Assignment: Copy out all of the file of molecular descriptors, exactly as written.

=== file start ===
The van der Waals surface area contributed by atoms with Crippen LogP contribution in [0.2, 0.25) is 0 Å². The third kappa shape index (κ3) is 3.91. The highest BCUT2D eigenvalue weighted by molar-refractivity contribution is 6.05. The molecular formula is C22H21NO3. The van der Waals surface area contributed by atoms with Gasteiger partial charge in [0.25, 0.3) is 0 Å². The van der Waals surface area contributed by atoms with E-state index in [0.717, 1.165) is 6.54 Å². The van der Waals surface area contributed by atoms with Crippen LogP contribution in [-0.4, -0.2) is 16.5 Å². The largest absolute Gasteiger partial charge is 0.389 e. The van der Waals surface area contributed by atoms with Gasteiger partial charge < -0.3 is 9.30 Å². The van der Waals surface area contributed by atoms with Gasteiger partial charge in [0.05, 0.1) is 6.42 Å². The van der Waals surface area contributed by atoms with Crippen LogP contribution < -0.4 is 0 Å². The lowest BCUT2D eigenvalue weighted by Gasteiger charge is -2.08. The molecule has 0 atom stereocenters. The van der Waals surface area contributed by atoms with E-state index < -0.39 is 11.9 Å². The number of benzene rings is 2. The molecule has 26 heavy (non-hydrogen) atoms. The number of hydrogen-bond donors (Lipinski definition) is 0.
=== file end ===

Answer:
The van der Waals surface area contributed by atoms with Crippen LogP contribution in [0.2, 0.25) is 0 Å². The third kappa shape index (κ3) is 3.91. The highest BCUT2D eigenvalue weighted by molar-refractivity contribution is 6.05. The molecular formula is C22H21NO3. The van der Waals surface area contributed by atoms with Gasteiger partial charge in [0.25, 0.3) is 0 Å². The van der Waals surface area contributed by atoms with E-state index in [0.717, 1.165) is 6.54 Å². The van der Waals surface area contributed by atoms with Crippen LogP contribution in [-0.4, -0.2) is 16.5 Å². The largest absolute Gasteiger partial charge is 0.389 e. The van der Waals surface area contributed by atoms with Gasteiger partial charge < -0.3 is 9.30 Å². The van der Waals surface area contributed by atoms with Gasteiger partial charge in [0.05, 0.1) is 6.42 Å². The van der Waals surface area contributed by atoms with Crippen LogP contribution < -0.4 is 0 Å². The lowest BCUT2D eigenvalue weighted by Gasteiger charge is -2.08. The molecule has 0 atom stereocenters. The van der Waals surface area contributed by atoms with E-state index < -0.39 is 11.9 Å². The number of benzene rings is 2. The molecule has 26 heavy (non-hydrogen) atoms. The number of hydrogen-bond donors (Lipinski definition) is 0.